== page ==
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SPEECH OF MR. PHILLIPS

IN THE CASE OF

CONNAGHTON O. DILLON:

DELIVERED IN THE COUNTY COURT-HOUSE OF ROSCOMMON.

My Lord and Gentlemen,

In this case I am one of the counsel for the Plaintiff, who has directed me to explain to you the wrongs for which, at your hands, he solicits reparation. It appears to me a case which undoubtedly merits much consideration, as well from the novelty of its appearance amongst us, as for the circumstances by which it is attended. Nor am I ashamed to say, that in my mind, not the least interesting of those circumstances is, the poverty of the man who has made this appeal to me. Few are the cozsolations which soothe--hard must be the heart which does not feel for him. He is, Gentlemen, a man of lowly birth and humble station; with little wealth but from the labour of his hands, with no rank but the integrity of his character, with no recreation but in the circle of his home, and with no ambition, but, when his days are full, to leave that little circle the inheritance of an honest name, and the treasure of a good man's memory. Far inferior, indeed, is he in this respect to his more fortunate antagonist. He, on the contrary, is amply either blessed or cursed with those qualifications which enable a man to adorn or disgrace the society in which he lives. He is, I understand, the representative of an honourable name, the relative of a distinguished family, the supposed heir to their virtues, the indisputable inheritor of their riches. He has been for many years a resi

a dent of your county, and has had the advantage of collecting round him all those recollections, which, springing from the scenes of school-boy association, or from the more matured enjoyments of the man, crowd, as it were, unconsciously to the heart, and cling with a venial partiality to the companion and the

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friend. So impressed, in truth, has he been with these advantages, that, surpassing the usual expenses of a trial, he has selected a tribunal where he vainly hopes such considerations will have weight, and where he well knows my client's humble rank can have no claim but that to which his miseries may entitle him. I am sure, however, he has wretchedly miscalculated. I know none of you personally; but I have no doubt I am addressing men who will not prostrate their consciences before privilege or power; who will remember that there is a nobility above birth, and a wealth beyond riches: who will feel that, as in the eye of that God, to whose aid they have appealed, there is not the minutest difference between the rag and the robe, so in the contemplation of that law, which constitutes our boast, guilt can have no protection, or innocence no tyrant; men who will have pride in proving, that the noblest adage of our noble constitution is not an illusive shadow; and that the peasant's cottage, roofed with straw, and tenanted by poverty, stands as inviolate from all invasion as the mansion of the monarch.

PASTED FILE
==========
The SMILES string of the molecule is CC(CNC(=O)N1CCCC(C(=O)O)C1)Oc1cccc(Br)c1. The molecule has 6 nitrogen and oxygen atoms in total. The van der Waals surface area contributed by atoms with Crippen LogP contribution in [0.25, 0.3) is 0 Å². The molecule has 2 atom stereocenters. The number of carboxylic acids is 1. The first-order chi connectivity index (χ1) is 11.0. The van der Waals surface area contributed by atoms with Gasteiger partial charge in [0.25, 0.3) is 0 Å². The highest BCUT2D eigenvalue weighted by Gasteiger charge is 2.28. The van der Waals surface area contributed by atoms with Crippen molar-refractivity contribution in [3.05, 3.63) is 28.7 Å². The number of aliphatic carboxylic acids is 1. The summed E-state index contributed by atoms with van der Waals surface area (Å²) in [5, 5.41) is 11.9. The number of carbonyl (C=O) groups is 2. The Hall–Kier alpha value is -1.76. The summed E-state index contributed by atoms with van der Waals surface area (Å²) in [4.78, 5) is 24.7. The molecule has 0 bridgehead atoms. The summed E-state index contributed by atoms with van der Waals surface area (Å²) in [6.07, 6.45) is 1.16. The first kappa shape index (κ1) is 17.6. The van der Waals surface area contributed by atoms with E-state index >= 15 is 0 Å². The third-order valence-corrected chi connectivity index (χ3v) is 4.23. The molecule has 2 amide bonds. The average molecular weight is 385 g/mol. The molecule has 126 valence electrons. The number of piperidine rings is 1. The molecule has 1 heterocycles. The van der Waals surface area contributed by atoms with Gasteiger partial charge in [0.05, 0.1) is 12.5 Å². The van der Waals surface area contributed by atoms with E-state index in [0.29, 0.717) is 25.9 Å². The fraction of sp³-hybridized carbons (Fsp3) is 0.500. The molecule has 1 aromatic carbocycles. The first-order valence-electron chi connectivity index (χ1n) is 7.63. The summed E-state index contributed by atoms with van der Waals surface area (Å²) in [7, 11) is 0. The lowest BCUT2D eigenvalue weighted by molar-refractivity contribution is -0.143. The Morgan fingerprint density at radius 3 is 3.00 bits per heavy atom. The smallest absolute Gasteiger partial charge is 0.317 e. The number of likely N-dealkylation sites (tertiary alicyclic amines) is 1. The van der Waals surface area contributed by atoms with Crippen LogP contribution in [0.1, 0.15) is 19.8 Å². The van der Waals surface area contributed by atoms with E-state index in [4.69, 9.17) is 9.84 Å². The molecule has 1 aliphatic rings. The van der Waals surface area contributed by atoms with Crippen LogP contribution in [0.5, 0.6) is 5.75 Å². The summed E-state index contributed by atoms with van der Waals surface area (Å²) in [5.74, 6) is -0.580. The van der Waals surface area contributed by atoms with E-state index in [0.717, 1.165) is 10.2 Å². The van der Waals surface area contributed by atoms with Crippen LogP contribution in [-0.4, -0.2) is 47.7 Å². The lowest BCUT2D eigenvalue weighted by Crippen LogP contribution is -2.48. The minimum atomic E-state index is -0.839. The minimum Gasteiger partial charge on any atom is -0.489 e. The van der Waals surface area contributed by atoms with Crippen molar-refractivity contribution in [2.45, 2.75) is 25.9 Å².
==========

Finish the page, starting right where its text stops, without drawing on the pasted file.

My client's name, Gentlemen, is Connaghton, and when I have given you his name you have almost all his history. To cultivate the path of honest industry comprises, in one line,“ the short and simple annals of the poor.” This has been his humble, but at the same time most honourable occupation. It matters little with what artificial nothings chance may distinguish the name, or decorate the person: the child of lowly life, with virtue for its handmaid, holds as proud a title as the highest-as rich an inheritance as the wealthiest. Well has the poet of your country said—that

“ Princes or Lords may flourish or may fade,
A breath can make them, as a breath has made;
But a brave peasantry, their country's pride,

When once destroyed can never be supplied." For all the virtues which adorn that peasantry, which can render humble life respected, or give the highest stations their most permanent distinctions, my client stands conspicuous. A hundred years of sad vicissitude, and, in this land, often of strong temptation, have rolled away since the little farm on which he lives received his family; and during all that time not one accusation has disgraced, not one crime has sullied it. The same spot has seen his grandsire and his parent pass away from this world; the village memory records their worth, and the rustic tear